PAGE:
- The vomit verdict
- Shuttle hits car at New Road entrance
- How much is too much?
- Online Ticket Portal leaves students frustrated
- QU holds Ash Wednesday Ceremony
- Men’s ice hockey prepares for bout with Yale
- Buda: Demoulas suspended due to alleged vomit incident
- Women’s basketball routs Saint Peter’s
- Grammy fashion police
- Michael Sam to speak at QU
Spring-breakers join Habitat for Humanity cause
Some students basked in the Florida sun for their spring break, others relaxed at home, and some students built houses for those in need.
A group of 18 students went to Russell County, Ala., and another group of 11 students went to Battle Creek, Mich., with a mission to build homes with Habitat for Humanity.
Quinnipiac students joined a group of 100 volunteers from Mount Ida College, Endicott College, Syracuse University, and a Canadian church group in Alabama roofing, shingling and insulating homes.
Habitat for Humanity is an international group that helps individuals reach the American dream, according to Vince Contrucci, director of community service and chaperone for the Michigan trip.
“Houses provide pride and ownership,” he said. “It releases individuals from the prisons of rent.”
Tory Saba, a junior who who attended the Alabama trip, reflected on the things that Americans often forget to be thankful for.
“Sometimes people in our country take for granted that they have a roof over their heads,” she said. “I feel that I have been blessed in so many ways in my life and my way of saying thanks is by helping others who cannot necessarily help themselves.”
From 8:30 a.m.-5 p.m., students built homes as a part of the Alternate Break, a division of the Collegiate Challenge which seeks to get college students involved with Habitat for Humanity.
In the past, students have gone to Pennsylvania, New Jersey and North Carolina. This year, Quinnipiac’s Habitat for Humanity group wanted to provide more opportunities for students to work with the affiliates by splitting up into two locations.
“Last year I had an amazing time, but I have noticed that with each year, the new trip is a clean slate,” said Chloe St. Rose, a junior who attended the Alabama trip. “Nothing we did this year in Alabama was anything like what we did in Pittsburgh.”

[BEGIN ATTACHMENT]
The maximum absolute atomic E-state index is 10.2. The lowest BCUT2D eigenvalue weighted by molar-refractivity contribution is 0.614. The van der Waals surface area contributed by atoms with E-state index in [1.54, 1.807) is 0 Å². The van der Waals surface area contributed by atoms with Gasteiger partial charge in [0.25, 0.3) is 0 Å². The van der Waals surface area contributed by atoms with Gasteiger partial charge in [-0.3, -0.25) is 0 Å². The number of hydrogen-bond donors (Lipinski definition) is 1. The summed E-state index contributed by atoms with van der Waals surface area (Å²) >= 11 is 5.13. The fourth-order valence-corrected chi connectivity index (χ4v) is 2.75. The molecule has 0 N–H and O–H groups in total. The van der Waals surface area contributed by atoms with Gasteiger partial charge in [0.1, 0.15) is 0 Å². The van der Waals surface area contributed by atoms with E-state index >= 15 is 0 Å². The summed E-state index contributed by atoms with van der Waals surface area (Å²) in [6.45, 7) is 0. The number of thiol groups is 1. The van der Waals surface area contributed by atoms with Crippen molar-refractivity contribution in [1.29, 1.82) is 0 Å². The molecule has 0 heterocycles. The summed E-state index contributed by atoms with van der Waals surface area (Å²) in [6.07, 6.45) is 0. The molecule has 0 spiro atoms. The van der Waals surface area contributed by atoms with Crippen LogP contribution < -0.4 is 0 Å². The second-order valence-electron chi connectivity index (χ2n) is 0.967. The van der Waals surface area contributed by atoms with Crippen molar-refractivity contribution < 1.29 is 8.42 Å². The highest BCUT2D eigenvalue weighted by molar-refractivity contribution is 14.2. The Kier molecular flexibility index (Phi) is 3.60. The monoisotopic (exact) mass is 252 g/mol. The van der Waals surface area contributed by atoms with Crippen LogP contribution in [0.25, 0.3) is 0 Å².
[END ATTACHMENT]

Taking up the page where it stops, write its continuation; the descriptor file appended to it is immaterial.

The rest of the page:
While the students were there, they had a chance to meet some of those who would occupy the homes under construction. Some were even working beside them, putting in their “sweat equity hours” – a way the program allows for the homeowners to compensate for the work being done.
“For students, it is a wonderful reward to see who is going to be kept warm under the roof that they are building,” said Lila Carney, assistant director for student media and chaperone for the Alabama trip.
For Jenmifer Walts, graduate assistant for the Office of Community Service and chaperone for the Alabama trip, it was the most realistic part of the week.
In Michigan, students had a chance to meet a family with three children living in the same bedroom. They will now each have a separate bedroom.
“I learned that providing service to others is not about the impact you can make on other people, but about the impact the people you’re serving for, or with, can leave on you,” said Ryan Lamb, a junior who attended the Michigan trip.
Despite the 23-hour drive to Alabama, students maintained nonstop, full energy and excitement, Carney said.
“There were no complaints throughout the entire course of the trip,” Contrucci said of the Michigan delegation. “It was an extremely positive atmosphere.”
Students got out of their comfort zones and experienced new places and people.
“The trip was an opportunity for me to try something new,” said Emily Zwart, a freshman who attended the Michigan trip. “Yes, I spent my spring break getting covered in drywall dust and soot from a burnt-out garage cleanup instead of relaxing in the sun all week, but I wouldn’t trade it for anything.”